The future is now. Class is in session.
Biographie de l'auteur
Clayton M. Christensen is the Robert and Jane Cizik Professor of Business Administration at the Harvard Business School, and is widely regarded as one of the world’s foremost experts on innovation and growth. He is author or coauthor of five books including the New York Times bestsellers, The Innovator's Dilemma and The Innovator's Solution.
Michael Horn is the co-founder and Executive Director, Education of Innosight Institute, a non-profit think tank devoted to applying the theories of disruptive innovation to problems in the social sector. Tech&Learning magazine named him to its list of the 100 most important people in the creation and advancement of the use of technology in education. He holds an AB from Yale and an MBA from Harvard.
Curtis Johnson, once a teacher and later a college president, is a writer and consultant. He was head of the public policy research organization that launched the idea of chartered schools and chief of staff to former governor Arne Carlson of Minnesota. Co-author of three books on how metropolitan regions have to adapt to new realities to be successful places, Johnson is a partner with the Citistates Group and the managing partner of Education Evolving, a project of the Center for Policy Studies. He is a graduate of Baylor University with a PhD from the College of Education at the University of Texas.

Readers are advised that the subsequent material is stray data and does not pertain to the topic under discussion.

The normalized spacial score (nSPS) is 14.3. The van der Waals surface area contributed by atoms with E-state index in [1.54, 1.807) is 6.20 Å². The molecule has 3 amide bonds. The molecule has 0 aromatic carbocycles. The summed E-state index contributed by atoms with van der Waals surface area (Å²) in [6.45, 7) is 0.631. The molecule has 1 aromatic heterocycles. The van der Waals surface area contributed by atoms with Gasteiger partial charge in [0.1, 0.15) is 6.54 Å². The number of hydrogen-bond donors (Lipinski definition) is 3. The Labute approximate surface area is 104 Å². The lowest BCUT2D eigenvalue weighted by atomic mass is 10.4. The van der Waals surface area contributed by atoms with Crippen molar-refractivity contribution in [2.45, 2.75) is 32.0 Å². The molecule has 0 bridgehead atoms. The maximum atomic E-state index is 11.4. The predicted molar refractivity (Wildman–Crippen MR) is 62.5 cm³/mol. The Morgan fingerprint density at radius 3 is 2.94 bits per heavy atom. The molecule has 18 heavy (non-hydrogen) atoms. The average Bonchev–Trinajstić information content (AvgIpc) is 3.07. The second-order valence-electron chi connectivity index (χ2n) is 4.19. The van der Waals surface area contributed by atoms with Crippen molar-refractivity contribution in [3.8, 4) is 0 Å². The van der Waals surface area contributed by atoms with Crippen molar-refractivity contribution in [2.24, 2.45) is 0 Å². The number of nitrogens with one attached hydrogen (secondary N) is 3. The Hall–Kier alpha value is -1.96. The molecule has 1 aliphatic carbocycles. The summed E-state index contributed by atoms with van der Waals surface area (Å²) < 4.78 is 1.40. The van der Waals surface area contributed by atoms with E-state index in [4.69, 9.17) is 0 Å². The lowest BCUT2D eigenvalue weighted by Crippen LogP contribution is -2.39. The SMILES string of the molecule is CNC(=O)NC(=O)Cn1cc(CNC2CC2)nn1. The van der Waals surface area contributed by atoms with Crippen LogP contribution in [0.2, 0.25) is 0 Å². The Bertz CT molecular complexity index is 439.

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Disruptive Innovation in a nutshell, is an innovation that brings improvements that are different than those traditionally used in measuring the quality of a product in a specific industry. Christensen has found that this kind of innovation has a good chance of being overlooked by the incumbent industry leaders because it is deficient in the areas the industry leaders view as key. And because technology generally develops faster than the demand of the consumers, this new product soon "catches up" to consumers, and also provides additional advantages. An example is the MP3 player, which provided advantages that old music systems did not (namely storage) but initially did not have the sound quality to draw those who were listening on CD players and the like (industry leaders at the time were looking at metrics like sound quality to consider products.)
When it comes to education, Christensen and the other authors posit that "student-centric education", made possible through technology, fits the model of disruptive innovation. They take the time to illustrate how such education is developing, illustrate the differences between the school system and standard businesses (in disruptive innovation) and make some predictions about the future of education. They also wrap up the book by telling how one can utilize such tools as parents or students, and provide insight for educators on how to implement different elements. The book also provides references to a ton of useful material.
As can be seen I rated the book 5 stars and think it is a fabulous resource.
For those who want more information, here's a chapter summary: